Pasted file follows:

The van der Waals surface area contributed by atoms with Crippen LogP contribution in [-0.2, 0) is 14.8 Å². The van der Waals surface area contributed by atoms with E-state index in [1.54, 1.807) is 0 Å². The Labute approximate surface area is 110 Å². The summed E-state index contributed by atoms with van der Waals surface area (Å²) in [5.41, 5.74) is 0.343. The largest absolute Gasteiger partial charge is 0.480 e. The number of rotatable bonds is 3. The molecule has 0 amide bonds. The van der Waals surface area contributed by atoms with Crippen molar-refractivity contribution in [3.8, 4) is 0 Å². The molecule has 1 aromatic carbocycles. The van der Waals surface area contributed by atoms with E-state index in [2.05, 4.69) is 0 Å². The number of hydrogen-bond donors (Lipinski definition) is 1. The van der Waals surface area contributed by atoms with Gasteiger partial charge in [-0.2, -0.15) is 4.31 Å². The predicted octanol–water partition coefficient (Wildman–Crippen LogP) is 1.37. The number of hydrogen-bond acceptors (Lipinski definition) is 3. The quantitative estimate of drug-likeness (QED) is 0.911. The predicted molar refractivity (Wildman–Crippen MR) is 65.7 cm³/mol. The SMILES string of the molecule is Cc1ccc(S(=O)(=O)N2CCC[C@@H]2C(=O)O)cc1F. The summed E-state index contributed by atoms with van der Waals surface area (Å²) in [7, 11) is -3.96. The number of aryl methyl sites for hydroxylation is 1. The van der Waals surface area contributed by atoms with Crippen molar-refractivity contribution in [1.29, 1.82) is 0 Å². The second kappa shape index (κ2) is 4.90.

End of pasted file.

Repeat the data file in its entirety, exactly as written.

The van der Waals surface area contributed by atoms with Crippen LogP contribution in [-0.2, 0) is 14.8 Å². The van der Waals surface area contributed by atoms with E-state index in [1.54, 1.807) is 0 Å². The Labute approximate surface area is 110 Å². The summed E-state index contributed by atoms with van der Waals surface area (Å²) in [5.41, 5.74) is 0.343. The largest absolute Gasteiger partial charge is 0.480 e. The number of rotatable bonds is 3. The molecule has 0 amide bonds. The van der Waals surface area contributed by atoms with Crippen molar-refractivity contribution in [3.8, 4) is 0 Å². The molecule has 1 aromatic carbocycles. The van der Waals surface area contributed by atoms with E-state index in [2.05, 4.69) is 0 Å². The number of hydrogen-bond donors (Lipinski definition) is 1. The van der Waals surface area contributed by atoms with Gasteiger partial charge in [-0.2, -0.15) is 4.31 Å². The predicted octanol–water partition coefficient (Wildman–Crippen LogP) is 1.37. The number of hydrogen-bond acceptors (Lipinski definition) is 3. The quantitative estimate of drug-likeness (QED) is 0.911. The predicted molar refractivity (Wildman–Crippen MR) is 65.7 cm³/mol. The SMILES string of the molecule is Cc1ccc(S(=O)(=O)N2CCC[C@@H]2C(=O)O)cc1F. The summed E-state index contributed by atoms with van der Waals surface area (Å²) in [7, 11) is -3.96. The number of aryl methyl sites for hydroxylation is 1. The van der Waals surface area contributed by atoms with Crippen molar-refractivity contribution in [1.29, 1.82) is 0 Å². The second kappa shape index (κ2) is 4.90.